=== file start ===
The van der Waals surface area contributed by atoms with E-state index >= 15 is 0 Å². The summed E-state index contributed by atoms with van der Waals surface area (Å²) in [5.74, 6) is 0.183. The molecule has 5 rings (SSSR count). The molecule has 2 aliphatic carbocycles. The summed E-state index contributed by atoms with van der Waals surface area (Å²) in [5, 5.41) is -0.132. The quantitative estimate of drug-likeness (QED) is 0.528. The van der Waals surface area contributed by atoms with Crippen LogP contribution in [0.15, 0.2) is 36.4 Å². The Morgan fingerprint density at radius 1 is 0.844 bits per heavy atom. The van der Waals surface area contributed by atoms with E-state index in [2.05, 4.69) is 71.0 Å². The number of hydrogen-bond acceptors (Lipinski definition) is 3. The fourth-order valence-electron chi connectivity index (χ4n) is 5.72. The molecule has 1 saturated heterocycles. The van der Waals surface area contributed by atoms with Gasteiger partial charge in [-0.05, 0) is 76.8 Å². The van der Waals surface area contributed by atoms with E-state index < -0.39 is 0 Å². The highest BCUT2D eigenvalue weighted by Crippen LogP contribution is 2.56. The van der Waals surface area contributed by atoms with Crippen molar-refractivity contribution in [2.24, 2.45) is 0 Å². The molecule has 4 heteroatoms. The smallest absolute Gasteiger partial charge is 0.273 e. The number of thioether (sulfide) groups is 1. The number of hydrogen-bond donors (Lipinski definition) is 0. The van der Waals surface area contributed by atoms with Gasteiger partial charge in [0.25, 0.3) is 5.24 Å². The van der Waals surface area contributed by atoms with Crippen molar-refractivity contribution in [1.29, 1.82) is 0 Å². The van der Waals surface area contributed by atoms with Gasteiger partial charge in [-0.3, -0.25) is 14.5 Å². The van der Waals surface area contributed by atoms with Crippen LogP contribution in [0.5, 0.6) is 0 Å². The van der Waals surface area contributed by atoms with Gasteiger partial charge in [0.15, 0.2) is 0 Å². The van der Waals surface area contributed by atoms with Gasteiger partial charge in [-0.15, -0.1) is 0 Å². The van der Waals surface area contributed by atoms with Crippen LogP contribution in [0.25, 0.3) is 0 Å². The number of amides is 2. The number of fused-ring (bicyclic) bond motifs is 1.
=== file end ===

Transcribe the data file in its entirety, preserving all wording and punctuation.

The van der Waals surface area contributed by atoms with E-state index >= 15 is 0 Å². The summed E-state index contributed by atoms with van der Waals surface area (Å²) in [5.74, 6) is 0.183. The molecule has 5 rings (SSSR count). The molecule has 2 aliphatic carbocycles. The summed E-state index contributed by atoms with van der Waals surface area (Å²) in [5, 5.41) is -0.132. The quantitative estimate of drug-likeness (QED) is 0.528. The van der Waals surface area contributed by atoms with Crippen LogP contribution in [0.15, 0.2) is 36.4 Å². The Morgan fingerprint density at radius 1 is 0.844 bits per heavy atom. The van der Waals surface area contributed by atoms with E-state index in [2.05, 4.69) is 71.0 Å². The number of hydrogen-bond acceptors (Lipinski definition) is 3. The fourth-order valence-electron chi connectivity index (χ4n) is 5.72. The molecule has 1 saturated heterocycles. The van der Waals surface area contributed by atoms with Gasteiger partial charge in [-0.05, 0) is 76.8 Å². The van der Waals surface area contributed by atoms with E-state index < -0.39 is 0 Å². The highest BCUT2D eigenvalue weighted by Crippen LogP contribution is 2.56. The van der Waals surface area contributed by atoms with Crippen molar-refractivity contribution in [2.24, 2.45) is 0 Å². The molecule has 4 heteroatoms. The smallest absolute Gasteiger partial charge is 0.273 e. The number of thioether (sulfide) groups is 1. The number of hydrogen-bond donors (Lipinski definition) is 0. The van der Waals surface area contributed by atoms with Gasteiger partial charge in [0.25, 0.3) is 5.24 Å². The van der Waals surface area contributed by atoms with Crippen molar-refractivity contribution in [1.29, 1.82) is 0 Å². The van der Waals surface area contributed by atoms with Gasteiger partial charge in [-0.3, -0.25) is 14.5 Å². The van der Waals surface area contributed by atoms with Crippen LogP contribution in [0.5, 0.6) is 0 Å². The van der Waals surface area contributed by atoms with Gasteiger partial charge in [0.15, 0.2) is 0 Å². The van der Waals surface area contributed by atoms with Gasteiger partial charge in [-0.15, -0.1) is 0 Å². The van der Waals surface area contributed by atoms with Crippen LogP contribution in [0.25, 0.3) is 0 Å². The number of amides is 2. The number of fused-ring (bicyclic) bond motifs is 1.